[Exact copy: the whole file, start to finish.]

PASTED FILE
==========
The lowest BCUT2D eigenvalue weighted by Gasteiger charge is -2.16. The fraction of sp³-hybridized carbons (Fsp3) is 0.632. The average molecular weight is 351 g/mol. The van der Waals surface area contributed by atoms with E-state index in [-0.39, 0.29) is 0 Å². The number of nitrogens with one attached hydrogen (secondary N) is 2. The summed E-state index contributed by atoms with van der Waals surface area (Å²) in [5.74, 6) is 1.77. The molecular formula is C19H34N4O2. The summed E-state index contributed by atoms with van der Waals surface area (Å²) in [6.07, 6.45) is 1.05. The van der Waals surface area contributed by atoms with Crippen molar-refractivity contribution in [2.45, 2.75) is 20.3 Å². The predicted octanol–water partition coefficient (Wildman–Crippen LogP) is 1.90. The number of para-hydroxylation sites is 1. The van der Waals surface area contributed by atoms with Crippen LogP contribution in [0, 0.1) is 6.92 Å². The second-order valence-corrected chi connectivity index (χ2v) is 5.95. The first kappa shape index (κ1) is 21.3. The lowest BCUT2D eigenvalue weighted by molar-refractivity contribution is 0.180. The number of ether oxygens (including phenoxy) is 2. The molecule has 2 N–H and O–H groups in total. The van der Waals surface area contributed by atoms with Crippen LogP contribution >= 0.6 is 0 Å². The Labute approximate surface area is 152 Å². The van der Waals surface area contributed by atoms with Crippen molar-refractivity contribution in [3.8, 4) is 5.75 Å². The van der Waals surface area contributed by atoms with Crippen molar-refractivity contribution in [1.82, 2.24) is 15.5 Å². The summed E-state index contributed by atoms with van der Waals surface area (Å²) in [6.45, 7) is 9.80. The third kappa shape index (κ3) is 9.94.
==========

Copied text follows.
The lowest BCUT2D eigenvalue weighted by Gasteiger charge is -2.16. The fraction of sp³-hybridized carbons (Fsp3) is 0.632. The average molecular weight is 351 g/mol. The van der Waals surface area contributed by atoms with E-state index in [-0.39, 0.29) is 0 Å². The number of nitrogens with one attached hydrogen (secondary N) is 2. The summed E-state index contributed by atoms with van der Waals surface area (Å²) in [5.74, 6) is 1.77. The molecular formula is C19H34N4O2. The summed E-state index contributed by atoms with van der Waals surface area (Å²) in [6.07, 6.45) is 1.05. The van der Waals surface area contributed by atoms with Crippen molar-refractivity contribution in [2.45, 2.75) is 20.3 Å². The predicted octanol–water partition coefficient (Wildman–Crippen LogP) is 1.90. The number of para-hydroxylation sites is 1. The van der Waals surface area contributed by atoms with Crippen LogP contribution in [0, 0.1) is 6.92 Å². The second-order valence-corrected chi connectivity index (χ2v) is 5.95. The first kappa shape index (κ1) is 21.3. The lowest BCUT2D eigenvalue weighted by molar-refractivity contribution is 0.180. The number of ether oxygens (including phenoxy) is 2. The molecule has 2 N–H and O–H groups in total. The van der Waals surface area contributed by atoms with Crippen LogP contribution >= 0.6 is 0 Å². The Labute approximate surface area is 152 Å². The van der Waals surface area contributed by atoms with Crippen molar-refractivity contribution in [3.8, 4) is 5.75 Å². The van der Waals surface area contributed by atoms with Crippen molar-refractivity contribution in [1.82, 2.24) is 15.5 Å². The summed E-state index contributed by atoms with van der Waals surface area (Å²) in [6.45, 7) is 9.80. The third kappa shape index (κ3) is 9.94.